However, despite the tremendous improvements in battery technology, consumers of electric vehicles today face another difficulty – the slow charging speed of the battery. Currently, cars at home take about 10 hours to fully charge. Even the fastest superchargers at the charging stations need up to 20-40 minutes to fully recharge the vehicles. This causes additional costs and inconveniences for customers.

To tackle this problem, scientists turned to the mysterious field of quantum physics for answers. Their search has led to the discovery that quantum technologies could promise new mechanisms to charge batteries faster. Such a “quantum battery” concept was first proposed in a seminal paper by Alicki and Fannes in 2012. It has been theorized that quantum resources such as entanglement can be used to significantly speed up the battery charging process by charging all cells within the battery collectively at the same time.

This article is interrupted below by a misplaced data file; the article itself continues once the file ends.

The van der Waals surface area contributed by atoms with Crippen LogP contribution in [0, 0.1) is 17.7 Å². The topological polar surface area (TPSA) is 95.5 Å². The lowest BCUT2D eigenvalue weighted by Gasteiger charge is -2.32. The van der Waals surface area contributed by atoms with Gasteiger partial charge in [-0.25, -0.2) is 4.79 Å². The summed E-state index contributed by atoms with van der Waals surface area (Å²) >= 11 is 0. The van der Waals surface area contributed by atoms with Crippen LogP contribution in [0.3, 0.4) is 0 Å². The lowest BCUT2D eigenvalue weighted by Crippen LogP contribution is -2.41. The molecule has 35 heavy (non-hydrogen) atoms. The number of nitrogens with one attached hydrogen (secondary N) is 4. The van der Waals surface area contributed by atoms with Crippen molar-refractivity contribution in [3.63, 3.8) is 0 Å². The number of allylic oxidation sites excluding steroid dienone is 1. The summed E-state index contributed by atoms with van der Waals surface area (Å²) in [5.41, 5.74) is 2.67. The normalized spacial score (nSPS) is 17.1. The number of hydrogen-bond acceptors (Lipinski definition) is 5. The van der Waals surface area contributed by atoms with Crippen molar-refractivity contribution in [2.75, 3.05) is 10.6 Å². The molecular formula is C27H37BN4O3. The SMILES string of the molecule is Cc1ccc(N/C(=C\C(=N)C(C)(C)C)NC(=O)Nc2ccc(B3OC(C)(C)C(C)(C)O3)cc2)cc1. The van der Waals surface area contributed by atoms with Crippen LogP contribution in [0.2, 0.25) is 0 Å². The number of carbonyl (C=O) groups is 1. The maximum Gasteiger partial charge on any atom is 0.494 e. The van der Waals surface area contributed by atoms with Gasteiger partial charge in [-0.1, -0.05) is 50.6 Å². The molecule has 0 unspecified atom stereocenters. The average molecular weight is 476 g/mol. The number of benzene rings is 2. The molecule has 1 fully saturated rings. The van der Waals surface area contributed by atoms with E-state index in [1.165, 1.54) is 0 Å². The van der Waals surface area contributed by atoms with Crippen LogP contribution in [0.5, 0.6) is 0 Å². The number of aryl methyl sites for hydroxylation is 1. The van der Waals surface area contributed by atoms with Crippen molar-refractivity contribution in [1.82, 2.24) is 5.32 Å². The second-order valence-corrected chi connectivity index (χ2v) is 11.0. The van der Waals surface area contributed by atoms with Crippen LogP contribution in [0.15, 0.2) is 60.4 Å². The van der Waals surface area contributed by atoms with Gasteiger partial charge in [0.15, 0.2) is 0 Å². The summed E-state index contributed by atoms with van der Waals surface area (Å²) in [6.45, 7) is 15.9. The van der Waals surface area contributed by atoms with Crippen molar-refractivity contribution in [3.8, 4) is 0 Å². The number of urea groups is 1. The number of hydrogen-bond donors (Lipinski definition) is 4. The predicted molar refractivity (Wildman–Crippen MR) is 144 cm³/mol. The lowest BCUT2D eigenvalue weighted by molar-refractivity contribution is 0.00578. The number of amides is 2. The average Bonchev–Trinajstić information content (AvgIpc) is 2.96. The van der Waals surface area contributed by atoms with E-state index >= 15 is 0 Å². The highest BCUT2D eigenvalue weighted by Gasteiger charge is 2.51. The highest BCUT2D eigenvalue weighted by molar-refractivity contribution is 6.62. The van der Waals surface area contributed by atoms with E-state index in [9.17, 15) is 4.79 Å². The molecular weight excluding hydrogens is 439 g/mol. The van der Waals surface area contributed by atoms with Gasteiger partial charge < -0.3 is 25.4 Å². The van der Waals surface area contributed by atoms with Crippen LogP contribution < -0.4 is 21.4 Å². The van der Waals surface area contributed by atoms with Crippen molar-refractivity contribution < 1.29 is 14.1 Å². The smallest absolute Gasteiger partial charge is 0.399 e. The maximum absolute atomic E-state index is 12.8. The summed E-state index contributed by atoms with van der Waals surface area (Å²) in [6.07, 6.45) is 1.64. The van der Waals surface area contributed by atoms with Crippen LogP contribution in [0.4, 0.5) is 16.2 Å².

This is particularly exciting as modern large capacity batteries can contain numerous cells. With classic batteries, in which the cells are charged in parallel independently of one another, such collective charging is not possible. The advantage of this collective over parallel charging can be measured by the ratio called the “quantum charging advantage”. Later, around 2017, it was discovered that there could be two possible sources behind this quantum advantage – namely “global operation” (where all cells talk to everyone else at the same time, i.e. “everyone is sitting at the same table”) and “all- to-all coupling” (any cell can talk to any other, but a single cell, i.e. “many discussions, but each discussion has only two participants”). However, it is unclear whether these two sources are necessary and whether there are limits to the loading speed that can be achieved.